i like paying for design services )…hoorah for designers i say…maybe we should leave it as "each to their own’…)

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#33

Pawling! In Dutchess County. We have a place where the Appalachian Trail winds through the backyard.

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#34

Oh, I love Pawling and Dutchess County! As you can tell from my name, I have place in the Catskills and NYC. Please send me your link in a DM. :+1:

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#35

Ahh shucks I am touched @GutHend :blush: :blush: :blush:

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#36

Yes, Pawling is exploding! They are building a large (Christian? not sure…) school by the Harlem Valley Train Station right now. Property values are already high, but now they will be through the roof. I was just out there in January scouting the area. The Quaker Hill area is known to be filled with billionaires and millionaires, which may or may not be a good thing depending on your views on that. We operate on the west side of Quaker hill right near the Pawling Nature preserve.

Help me out with the DM, I didn’t see a button on your profile to send you a link. I’m pretty new here!

But we should pop up near the top of any google search which includes “Appalachian Trail House”.

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#38

Ahh ok thanks, I was looking for an envelope on the person’s profile, not mine.

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#39

Actually, you can’t use this forum for your personal market research. Rolf is right. We normally unlist this type of post but since some good conversation ensued following your question, we let it stand.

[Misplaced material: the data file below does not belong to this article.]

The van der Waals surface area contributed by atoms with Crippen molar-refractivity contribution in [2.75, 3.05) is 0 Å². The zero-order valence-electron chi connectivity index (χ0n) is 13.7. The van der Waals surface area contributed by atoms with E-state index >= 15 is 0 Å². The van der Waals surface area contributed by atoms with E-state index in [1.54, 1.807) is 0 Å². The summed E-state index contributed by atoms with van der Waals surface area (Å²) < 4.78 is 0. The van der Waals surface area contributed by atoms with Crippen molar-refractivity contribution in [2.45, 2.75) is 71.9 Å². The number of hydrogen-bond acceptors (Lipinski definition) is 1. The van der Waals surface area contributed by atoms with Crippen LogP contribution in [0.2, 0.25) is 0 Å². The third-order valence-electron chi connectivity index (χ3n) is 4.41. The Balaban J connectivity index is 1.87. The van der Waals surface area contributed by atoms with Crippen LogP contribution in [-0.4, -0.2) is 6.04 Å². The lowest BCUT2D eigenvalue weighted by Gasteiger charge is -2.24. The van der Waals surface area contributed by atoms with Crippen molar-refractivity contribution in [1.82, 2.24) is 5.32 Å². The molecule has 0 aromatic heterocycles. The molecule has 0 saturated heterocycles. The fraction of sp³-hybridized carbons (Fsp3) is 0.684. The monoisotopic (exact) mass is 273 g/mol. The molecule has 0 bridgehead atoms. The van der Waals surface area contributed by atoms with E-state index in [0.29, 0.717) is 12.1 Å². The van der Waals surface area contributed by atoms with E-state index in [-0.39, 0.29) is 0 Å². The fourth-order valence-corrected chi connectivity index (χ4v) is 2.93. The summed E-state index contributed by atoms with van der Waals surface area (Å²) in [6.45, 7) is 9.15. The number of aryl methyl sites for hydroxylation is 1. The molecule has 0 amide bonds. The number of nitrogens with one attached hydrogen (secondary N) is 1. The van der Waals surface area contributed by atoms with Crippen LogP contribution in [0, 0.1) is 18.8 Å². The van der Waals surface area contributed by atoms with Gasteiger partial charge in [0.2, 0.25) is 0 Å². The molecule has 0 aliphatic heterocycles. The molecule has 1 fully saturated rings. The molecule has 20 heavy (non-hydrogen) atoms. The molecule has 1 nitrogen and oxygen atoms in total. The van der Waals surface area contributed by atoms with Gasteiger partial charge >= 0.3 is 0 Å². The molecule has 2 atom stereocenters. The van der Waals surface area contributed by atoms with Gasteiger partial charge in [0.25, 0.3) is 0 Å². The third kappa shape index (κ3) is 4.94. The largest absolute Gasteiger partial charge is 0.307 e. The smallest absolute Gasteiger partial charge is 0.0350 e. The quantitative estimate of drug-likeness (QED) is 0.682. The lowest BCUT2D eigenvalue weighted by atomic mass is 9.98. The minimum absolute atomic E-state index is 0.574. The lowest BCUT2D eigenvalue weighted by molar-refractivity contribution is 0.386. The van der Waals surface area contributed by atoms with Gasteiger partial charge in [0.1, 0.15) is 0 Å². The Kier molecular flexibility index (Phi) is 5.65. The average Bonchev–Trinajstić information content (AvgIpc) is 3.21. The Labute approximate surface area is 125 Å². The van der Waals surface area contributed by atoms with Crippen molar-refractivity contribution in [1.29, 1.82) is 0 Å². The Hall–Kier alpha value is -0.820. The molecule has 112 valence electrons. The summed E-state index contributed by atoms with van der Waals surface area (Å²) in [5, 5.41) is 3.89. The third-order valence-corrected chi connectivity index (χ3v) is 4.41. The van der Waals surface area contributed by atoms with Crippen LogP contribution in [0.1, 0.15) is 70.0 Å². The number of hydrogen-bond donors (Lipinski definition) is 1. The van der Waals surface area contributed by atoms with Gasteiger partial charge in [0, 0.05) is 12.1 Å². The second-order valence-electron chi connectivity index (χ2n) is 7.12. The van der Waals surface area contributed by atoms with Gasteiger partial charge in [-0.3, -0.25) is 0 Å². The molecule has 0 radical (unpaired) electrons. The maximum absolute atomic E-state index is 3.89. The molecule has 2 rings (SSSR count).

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#40

Oh, I’m sorry, I didn’t knew that, but after all I’m also glad that it led to some interesting conversation

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#41

You are totally correct, sometimes it is worth hiring an expert to do the things you are not so comfortable doing. Little changes make a huge difference in the rates and experiences that guest can have, and also in the reviews and recommendations of your place.

It is a misconception that interior designers are only for the rich, I have created wonderful spaces with all kinds of budget. Don’t forget that guest come to your place to create their own experiences and not to live or recreate your yours, you need to have a neutral, clean, and beautiful setting for them while in your property.

Just like me, there is many designers, that are willing to help people like you to make your dream rental property a reality no matter the budget.

All the best.
xo